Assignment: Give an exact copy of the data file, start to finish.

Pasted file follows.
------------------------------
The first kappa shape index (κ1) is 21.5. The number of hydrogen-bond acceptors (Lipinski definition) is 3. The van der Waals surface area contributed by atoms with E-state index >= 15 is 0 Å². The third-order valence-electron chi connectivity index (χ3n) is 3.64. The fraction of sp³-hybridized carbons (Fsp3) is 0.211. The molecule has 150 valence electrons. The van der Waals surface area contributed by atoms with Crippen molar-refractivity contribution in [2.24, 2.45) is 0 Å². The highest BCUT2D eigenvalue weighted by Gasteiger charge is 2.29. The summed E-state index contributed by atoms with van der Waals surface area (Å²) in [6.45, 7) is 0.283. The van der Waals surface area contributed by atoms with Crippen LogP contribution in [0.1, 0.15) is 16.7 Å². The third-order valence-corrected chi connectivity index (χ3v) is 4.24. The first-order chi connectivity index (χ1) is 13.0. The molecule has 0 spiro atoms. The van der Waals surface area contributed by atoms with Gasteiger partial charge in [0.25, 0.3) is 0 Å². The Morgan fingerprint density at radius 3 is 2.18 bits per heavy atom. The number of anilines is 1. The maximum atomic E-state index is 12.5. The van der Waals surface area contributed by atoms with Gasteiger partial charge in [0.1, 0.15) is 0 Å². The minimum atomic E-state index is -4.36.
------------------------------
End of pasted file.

The first kappa shape index (κ1) is 21.5. The number of hydrogen-bond acceptors (Lipinski definition) is 3. The van der Waals surface area contributed by atoms with E-state index >= 15 is 0 Å². The third-order valence-electron chi connectivity index (χ3n) is 3.64. The fraction of sp³-hybridized carbons (Fsp3) is 0.211. The molecule has 150 valence electrons. The van der Waals surface area contributed by atoms with Crippen molar-refractivity contribution in [2.24, 2.45) is 0 Å². The highest BCUT2D eigenvalue weighted by Gasteiger charge is 2.29. The summed E-state index contributed by atoms with van der Waals surface area (Å²) in [6.45, 7) is 0.283. The van der Waals surface area contributed by atoms with Crippen LogP contribution in [0.1, 0.15) is 16.7 Å². The third-order valence-corrected chi connectivity index (χ3v) is 4.24. The first-order chi connectivity index (χ1) is 13.0. The molecule has 0 spiro atoms. The van der Waals surface area contributed by atoms with Gasteiger partial charge in [0.25, 0.3) is 0 Å². The Morgan fingerprint density at radius 3 is 2.18 bits per heavy atom. The number of anilines is 1. The maximum atomic E-state index is 12.5. The van der Waals surface area contributed by atoms with Gasteiger partial charge in [0.1, 0.15) is 0 Å². The minimum atomic E-state index is -4.36.